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Lawmaker Busts Government on Education Loans

The Y'Hica Institute for the Visual Arts in London appeared to have all the credentials for certification in a student loan program administered by the U.S. Department of Education -- a Web site, a school president, a consulting firm and students who needed financial help.

Unknown to federal officials who certified Y'Hica, the school didn't exist.

But this wasn't just another fraud on the government. This school was an undercover sting operation by congressional investigators, who wanted to learn how closely education officials monitored aid applications from foreign schools.

The investigators from Congress' General Accounting Office had little trouble gaining U.S. certification of the school and obtaining loan approvals for three students from two of three lending institutions contacted.

The undercover agents even tried to leave a clue to unravel the scheme, identifying one of the "students" as Susan M. Collins.

Sen. Susan M. Collins, R-Maine, was the lawmaker who asked for the investigation. She is now chairman of the Senate Governmental Affairs Committee, and was its ranking minority member when the inquiry began.

Terri Shaw, chief operating officer for the Education Department's Federal Student Aid Office, acknowledged that officials should have verified the school's existence. In this case, the officials "did not completely follow every step of the procedure which resulted in Y'Hica obtaining preliminary approval for one year."

Shaw maintained that officials would have caught the scheme before money actually was loaned out, because one lender noticed irregularities in the student applications and notified the department.

The department now is conducting on-site visits of all foreign schools applying for eligibility in loan programs, and also is working with the State Department to verify a school's existence.

Nearly 14,000 U.S. students receive federal aid to pursue studies at more than 500 colleges and universities in 41 countries, Shaw said, adding that the department believes study abroad prepares Americans for leadership roles.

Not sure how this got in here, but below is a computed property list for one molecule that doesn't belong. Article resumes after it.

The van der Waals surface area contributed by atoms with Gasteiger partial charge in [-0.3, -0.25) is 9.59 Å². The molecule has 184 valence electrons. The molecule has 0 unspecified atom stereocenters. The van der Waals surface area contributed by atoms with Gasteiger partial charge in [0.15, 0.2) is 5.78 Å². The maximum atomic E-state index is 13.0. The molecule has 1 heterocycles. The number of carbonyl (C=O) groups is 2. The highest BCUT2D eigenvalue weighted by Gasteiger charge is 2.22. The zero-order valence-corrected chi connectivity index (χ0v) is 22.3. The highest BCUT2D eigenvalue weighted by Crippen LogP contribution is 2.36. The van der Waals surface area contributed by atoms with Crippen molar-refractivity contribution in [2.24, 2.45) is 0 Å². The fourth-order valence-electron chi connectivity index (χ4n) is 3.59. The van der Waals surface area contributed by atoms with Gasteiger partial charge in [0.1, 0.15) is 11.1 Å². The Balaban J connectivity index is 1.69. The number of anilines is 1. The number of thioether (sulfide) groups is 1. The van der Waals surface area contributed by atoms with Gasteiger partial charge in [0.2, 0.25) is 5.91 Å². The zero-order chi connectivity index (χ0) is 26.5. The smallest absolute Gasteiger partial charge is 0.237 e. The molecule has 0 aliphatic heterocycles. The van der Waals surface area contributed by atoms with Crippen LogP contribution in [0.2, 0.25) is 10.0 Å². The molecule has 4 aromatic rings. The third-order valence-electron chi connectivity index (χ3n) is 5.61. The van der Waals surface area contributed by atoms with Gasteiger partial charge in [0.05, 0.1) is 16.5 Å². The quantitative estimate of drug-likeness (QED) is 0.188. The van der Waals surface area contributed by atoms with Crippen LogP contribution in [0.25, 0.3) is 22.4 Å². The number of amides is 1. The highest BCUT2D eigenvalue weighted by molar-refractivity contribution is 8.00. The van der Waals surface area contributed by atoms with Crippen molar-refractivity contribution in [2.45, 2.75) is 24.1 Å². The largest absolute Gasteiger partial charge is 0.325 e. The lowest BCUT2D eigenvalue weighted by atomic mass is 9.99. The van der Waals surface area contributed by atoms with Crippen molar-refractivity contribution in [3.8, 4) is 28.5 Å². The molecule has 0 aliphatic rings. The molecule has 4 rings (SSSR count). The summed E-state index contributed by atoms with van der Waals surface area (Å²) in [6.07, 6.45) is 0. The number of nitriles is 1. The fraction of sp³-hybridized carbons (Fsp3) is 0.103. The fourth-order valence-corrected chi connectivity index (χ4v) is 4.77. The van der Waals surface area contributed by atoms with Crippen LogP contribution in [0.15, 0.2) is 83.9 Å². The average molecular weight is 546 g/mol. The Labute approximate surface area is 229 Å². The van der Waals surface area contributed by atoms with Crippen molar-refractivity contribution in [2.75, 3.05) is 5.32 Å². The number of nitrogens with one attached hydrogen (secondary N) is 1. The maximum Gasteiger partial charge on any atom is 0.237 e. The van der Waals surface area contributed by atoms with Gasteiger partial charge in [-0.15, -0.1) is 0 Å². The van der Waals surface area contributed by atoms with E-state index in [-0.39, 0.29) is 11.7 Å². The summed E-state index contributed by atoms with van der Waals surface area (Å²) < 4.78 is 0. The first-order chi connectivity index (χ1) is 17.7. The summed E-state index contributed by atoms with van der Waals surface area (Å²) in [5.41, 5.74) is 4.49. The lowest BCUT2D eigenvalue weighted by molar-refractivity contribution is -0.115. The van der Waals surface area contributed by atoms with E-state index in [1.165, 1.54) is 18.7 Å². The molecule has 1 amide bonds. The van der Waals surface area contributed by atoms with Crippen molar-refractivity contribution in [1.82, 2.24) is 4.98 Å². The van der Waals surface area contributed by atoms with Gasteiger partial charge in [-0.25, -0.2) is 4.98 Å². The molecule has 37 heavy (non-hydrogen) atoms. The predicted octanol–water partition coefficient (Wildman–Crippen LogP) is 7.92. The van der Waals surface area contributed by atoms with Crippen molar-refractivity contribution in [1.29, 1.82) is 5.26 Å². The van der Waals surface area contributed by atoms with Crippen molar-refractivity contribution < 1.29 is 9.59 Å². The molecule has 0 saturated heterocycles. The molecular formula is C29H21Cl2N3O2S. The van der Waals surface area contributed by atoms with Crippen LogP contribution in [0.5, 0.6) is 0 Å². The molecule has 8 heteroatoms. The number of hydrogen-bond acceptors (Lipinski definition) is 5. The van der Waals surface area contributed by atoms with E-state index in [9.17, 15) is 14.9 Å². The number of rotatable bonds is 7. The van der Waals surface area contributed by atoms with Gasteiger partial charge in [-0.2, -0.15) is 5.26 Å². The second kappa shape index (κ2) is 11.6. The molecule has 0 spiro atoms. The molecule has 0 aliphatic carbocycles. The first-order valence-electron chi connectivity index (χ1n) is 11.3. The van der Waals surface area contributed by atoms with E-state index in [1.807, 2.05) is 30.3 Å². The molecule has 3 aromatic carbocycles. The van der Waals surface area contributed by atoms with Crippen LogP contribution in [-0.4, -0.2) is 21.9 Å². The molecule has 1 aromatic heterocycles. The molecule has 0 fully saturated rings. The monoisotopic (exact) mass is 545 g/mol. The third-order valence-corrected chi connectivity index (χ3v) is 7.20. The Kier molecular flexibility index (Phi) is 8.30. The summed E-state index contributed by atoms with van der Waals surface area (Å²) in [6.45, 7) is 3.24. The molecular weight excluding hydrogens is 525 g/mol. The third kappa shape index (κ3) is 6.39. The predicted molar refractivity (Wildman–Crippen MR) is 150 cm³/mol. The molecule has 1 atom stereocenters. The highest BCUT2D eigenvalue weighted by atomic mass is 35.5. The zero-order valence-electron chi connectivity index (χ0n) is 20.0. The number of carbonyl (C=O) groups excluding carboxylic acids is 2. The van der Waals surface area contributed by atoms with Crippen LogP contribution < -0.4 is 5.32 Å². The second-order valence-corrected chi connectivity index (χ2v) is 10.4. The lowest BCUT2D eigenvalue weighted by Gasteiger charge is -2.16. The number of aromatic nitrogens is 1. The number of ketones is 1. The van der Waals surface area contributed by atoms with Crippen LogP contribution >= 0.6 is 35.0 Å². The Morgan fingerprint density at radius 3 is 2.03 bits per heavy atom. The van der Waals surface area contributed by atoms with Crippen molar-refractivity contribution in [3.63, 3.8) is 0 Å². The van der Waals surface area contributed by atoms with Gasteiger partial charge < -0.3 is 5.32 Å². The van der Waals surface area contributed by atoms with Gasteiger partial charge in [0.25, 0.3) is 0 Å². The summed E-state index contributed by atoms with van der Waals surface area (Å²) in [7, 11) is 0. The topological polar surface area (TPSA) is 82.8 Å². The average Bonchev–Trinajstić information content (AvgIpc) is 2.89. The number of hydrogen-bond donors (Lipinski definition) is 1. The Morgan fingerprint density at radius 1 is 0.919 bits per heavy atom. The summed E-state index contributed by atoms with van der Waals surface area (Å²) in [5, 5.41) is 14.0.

The fictitious Susan Collins and the two other "students" each were approved by two institutions for $55,000 in loans under the Federal Family Education Loan Program. The investigators had the payments stopped before any money was sent.

The investigators went through a series of steps to create the school, including submission of counterfeit documents.

A school catalogue was printed. Certified financial statements were created for fiscal years 1998 and 1999, signed by a non-existent accountant residing at a phony London address. A fake letter indicated a real university in the United Kingdom validated Y'Hica's academic program. And a fictitious letter from educational authorities in England stated the school was a non-profit institution with degree-granting authority.

After the school was certified, the investigators created identities, addresses and telephone numbers for the applicants. They logged on to the Education Department's Web site to obtain Personal Identification Numbers and online applications were completed.

The applications for $18,500 per student then were submitted to Nellie Mae Student Lending Inc., the Sallie Mae Servicing Corp. and Bank of America. Only Bank of America became suspicious and rejected the application.

Congress in the past has criticized the Education Department as doing a poor job of managing its multi-billion-dollar budget, including student loans.

In 2001, the department began using a government database of people who recently found jobs to locate people who defaulted on student loans and initiate collection efforts.

The department's internal watchdog, the inspector general, reported last fall in a semiannual report that investigators spend considerable time tracking down student loan fraud.

In one case, the leader of one fraud scheme and six associates created a fictitious school in New York City to collect federal grants and other assistance. When the scheme was uncovered, the leader was given a six-year prison term and ordered to pay more than $11 million in restitution.